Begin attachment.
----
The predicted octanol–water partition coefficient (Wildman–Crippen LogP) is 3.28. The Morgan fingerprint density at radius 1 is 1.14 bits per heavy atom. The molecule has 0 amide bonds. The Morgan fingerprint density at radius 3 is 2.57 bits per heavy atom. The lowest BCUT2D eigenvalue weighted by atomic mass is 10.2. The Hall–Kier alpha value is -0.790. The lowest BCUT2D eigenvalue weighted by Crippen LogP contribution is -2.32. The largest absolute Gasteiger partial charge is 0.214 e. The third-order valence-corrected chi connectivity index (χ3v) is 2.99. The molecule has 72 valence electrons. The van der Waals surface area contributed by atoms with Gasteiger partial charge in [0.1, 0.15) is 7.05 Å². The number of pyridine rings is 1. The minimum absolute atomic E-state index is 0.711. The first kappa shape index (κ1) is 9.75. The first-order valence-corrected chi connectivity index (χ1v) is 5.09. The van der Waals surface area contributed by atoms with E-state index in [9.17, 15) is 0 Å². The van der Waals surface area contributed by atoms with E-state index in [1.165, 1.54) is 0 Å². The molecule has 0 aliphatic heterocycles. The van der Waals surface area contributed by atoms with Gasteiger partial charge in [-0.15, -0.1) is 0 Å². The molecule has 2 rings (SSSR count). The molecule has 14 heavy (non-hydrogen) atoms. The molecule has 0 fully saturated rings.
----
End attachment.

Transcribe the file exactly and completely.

The predicted octanol–water partition coefficient (Wildman–Crippen LogP) is 3.28. The Morgan fingerprint density at radius 1 is 1.14 bits per heavy atom. The molecule has 0 amide bonds. The Morgan fingerprint density at radius 3 is 2.57 bits per heavy atom. The lowest BCUT2D eigenvalue weighted by atomic mass is 10.2. The Hall–Kier alpha value is -0.790. The lowest BCUT2D eigenvalue weighted by Crippen LogP contribution is -2.32. The largest absolute Gasteiger partial charge is 0.214 e. The third-order valence-corrected chi connectivity index (χ3v) is 2.99. The molecule has 72 valence electrons. The van der Waals surface area contributed by atoms with Gasteiger partial charge in [0.1, 0.15) is 7.05 Å². The number of pyridine rings is 1. The minimum absolute atomic E-state index is 0.711. The first kappa shape index (κ1) is 9.75. The first-order valence-corrected chi connectivity index (χ1v) is 5.09. The van der Waals surface area contributed by atoms with E-state index in [9.17, 15) is 0 Å². The van der Waals surface area contributed by atoms with E-state index in [1.165, 1.54) is 0 Å². The molecule has 0 aliphatic heterocycles. The van der Waals surface area contributed by atoms with Gasteiger partial charge in [-0.15, -0.1) is 0 Å². The molecule has 2 rings (SSSR count). The molecule has 14 heavy (non-hydrogen) atoms. The molecule has 0 fully saturated rings.